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Champs & Top Dogs: An Interview with Ashley Merryman Print E-mail
By Dr. Alexey Root, WIM   
October 25, 2013
TopDogauthors.jpgIn Top Dog: The Science of Winning and Losing (2013), New York Times best-selling authors Po Bronson and Ashley Merryman (left) draw from psychology, history, neuroscience, genetics, economics, sociology, and endocrinology to explore the hidden factors at work during every competition and high stress performance –- from why women aren’t running for Congress to Jason Lezak swimming at the Beijing Olympics. And of course, chess!

The goal of Top Dog isn’t to prescribe one particular way to win. Instead, it’s to help each one of us identify our competitive style and use the science to better perform.

Dr. Alexey Root interviewed Ashley Merryman by phone for Chess Life Online.

Root: What is your chess background?
Merryman: I don’t have one as a player myself, but I'm learning the game, and I have studied as much scientific research about chess as I could find. My dad was a chess player. I am a chess supporter. I provide chess sets for the small tutoring program that I run in Los Angeles. But what fascinates me is that the same factors that make someone a chess master are often the same tools that make one a great competitor in baseball and Wall Street and politics.

Root: Who has the potential to be a top chess competitor?
Merryman: The goal of the book isn’t to say that one person is a top dog and that the others are not. It's about using the science to understand when one person might struggle and another excel. You can learn to spot strengths and weaknesses in your competitive profile.

TopDoglead.jpgRoot: What is the role of testosterone in chess competitions?
Merryman: The popular understanding of testosterone is that it is related to aggression. It turns out that there is no correlation between testosterone and aggression.
Instead, testosterone is the hormonal expression of motivation itself – it's one of the ways the body responds to a challenge. The surprise is that we might expect that testosterone affects physical competitions, but not affect cognitive ones. But it's just as relevant in those. In a study lead by Alan Booth, researchers could predict who would win a chess tournament, by measuring players' testosterone levels before the tournament had even begun. The winner had the highest levels of testosterone, even though he wasn't the best player overall. It was that he was the most motivated to win, on that given day.

It's important to note that testosterone's effects are equally true for men and women. Women have a lower baseline testosterone than men. But what we are looking for is the increase in testosterone in that moment of competition.

Root: Citing a Stockholm University study of 1.4 million games over 11 years of National Masters (rated 2200 and higher), Top Dog stated that “elite women are less likely to use an aggressive opening than elite men.”  Do you have further comments about chess openings or women and men in chess?

Merryman: On average, women are better at judging their likelihood of success – and they care more about the win. So they're likely to play on when they think they are going to win. Men may take a draw when ahead to conserve energy for the next round. Men tend to be overconfident while women either realistically estimate or over-estimate their opponents.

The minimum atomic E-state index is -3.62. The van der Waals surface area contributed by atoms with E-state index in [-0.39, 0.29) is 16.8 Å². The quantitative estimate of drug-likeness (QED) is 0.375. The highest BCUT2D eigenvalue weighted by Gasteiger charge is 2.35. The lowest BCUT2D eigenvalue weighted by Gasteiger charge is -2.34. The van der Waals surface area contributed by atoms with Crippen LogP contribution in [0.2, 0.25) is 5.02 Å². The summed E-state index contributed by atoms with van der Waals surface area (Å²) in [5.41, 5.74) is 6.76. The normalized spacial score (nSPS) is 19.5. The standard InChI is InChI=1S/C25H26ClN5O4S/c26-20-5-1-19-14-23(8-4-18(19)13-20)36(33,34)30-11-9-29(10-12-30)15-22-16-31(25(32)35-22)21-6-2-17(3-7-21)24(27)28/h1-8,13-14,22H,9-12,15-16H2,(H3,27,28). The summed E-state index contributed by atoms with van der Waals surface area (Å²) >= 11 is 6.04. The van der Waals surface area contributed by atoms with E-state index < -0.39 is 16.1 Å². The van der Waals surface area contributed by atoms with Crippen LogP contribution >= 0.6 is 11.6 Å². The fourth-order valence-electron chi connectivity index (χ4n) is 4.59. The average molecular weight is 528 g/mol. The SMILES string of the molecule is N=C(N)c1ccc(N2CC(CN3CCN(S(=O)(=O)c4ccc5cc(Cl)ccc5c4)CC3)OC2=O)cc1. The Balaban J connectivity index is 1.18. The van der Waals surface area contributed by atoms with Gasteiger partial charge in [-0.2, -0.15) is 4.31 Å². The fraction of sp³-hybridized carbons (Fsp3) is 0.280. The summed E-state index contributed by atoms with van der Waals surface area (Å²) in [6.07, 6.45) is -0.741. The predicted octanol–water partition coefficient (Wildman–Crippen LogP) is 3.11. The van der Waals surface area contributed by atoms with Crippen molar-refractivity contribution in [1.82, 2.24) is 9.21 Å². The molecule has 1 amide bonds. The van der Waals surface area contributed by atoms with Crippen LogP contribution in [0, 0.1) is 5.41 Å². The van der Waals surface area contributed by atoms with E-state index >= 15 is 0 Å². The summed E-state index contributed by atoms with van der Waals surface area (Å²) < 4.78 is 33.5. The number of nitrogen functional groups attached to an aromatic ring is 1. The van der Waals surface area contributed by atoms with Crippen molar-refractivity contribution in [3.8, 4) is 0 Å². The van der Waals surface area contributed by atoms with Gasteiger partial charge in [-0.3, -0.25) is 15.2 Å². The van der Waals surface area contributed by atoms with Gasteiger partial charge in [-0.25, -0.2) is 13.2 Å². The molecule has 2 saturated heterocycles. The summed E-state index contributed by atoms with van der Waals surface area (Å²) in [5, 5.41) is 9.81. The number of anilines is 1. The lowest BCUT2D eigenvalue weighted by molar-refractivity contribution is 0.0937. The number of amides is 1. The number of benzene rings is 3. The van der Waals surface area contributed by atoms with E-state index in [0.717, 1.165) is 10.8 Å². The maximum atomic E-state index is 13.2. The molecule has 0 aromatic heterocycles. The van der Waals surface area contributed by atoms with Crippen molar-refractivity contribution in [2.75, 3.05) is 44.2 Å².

Beyond that, studies of chess matches have found that women tend to be looking for the best move – the one they think is sure to win – so they tend to run out of time. Men choose a readily-available move that works well enough, which means they are less likely to run low on time.

Root: Is chess competition good for children and, if so, for what ages?
Merryman: Yes, competition is good for children once they have a certain level of expertise. If children are still trying to figure out the rules of chess, a competition may not be right for them.
Children don’t need a guaranteed win but they need a fighting chance when they play. The eyes of an audience are too overwhelming for those who aren’t sure of the rules. Tournament readiness does not depend on age. Once children feel that they know chess and want to play in tournaments, then competitions become part of the excitement of the activity itself (whether chess, or skiing, or snowboarding). Competing with other people challenges them to prove their abilities.

Root: How might someone approach a tournament?
Merryman: You need to ask yourself if the idea of a competition is a stressful experience or an exciting experience. Psychology and physiology are connected. Under a stress or threat condition, you might think “Everyone is waiting for me to fail. I am not prepared.” There are physiological changes that occur. Your veins contract and your blood pressure rises. You burn out the glucose that is circulating. You might feel tightness in your lungs. In contrast, when you are in a challenge state, your veins dilate. You burn glucose stored in fat cells, which means you have longer sustained energy. In a challenge state, two extra liters per blood can pump per minute. In chess, that means that more oxygenated blood to your brain.

As much as you are practicing it will be different in competition. If you are stressed about tournaments, you might want to play MORE tournaments to get used to tournaments. That’s called the stress inoculation model. You will build stress immunity by playing in competitions. If you are excited about competitions, make sure that your testosterone peaks at the right time. You want to be revved up and challenged and excited but not too early – it's about timing.

Ask yourself, “Is a particular match a threat or a challenge?” Be mindful of your state of mind entering the game and during the game. Even when you are winning, the fear of screwing up may make you more fixated on an error when you need to move on to the next move or the next game.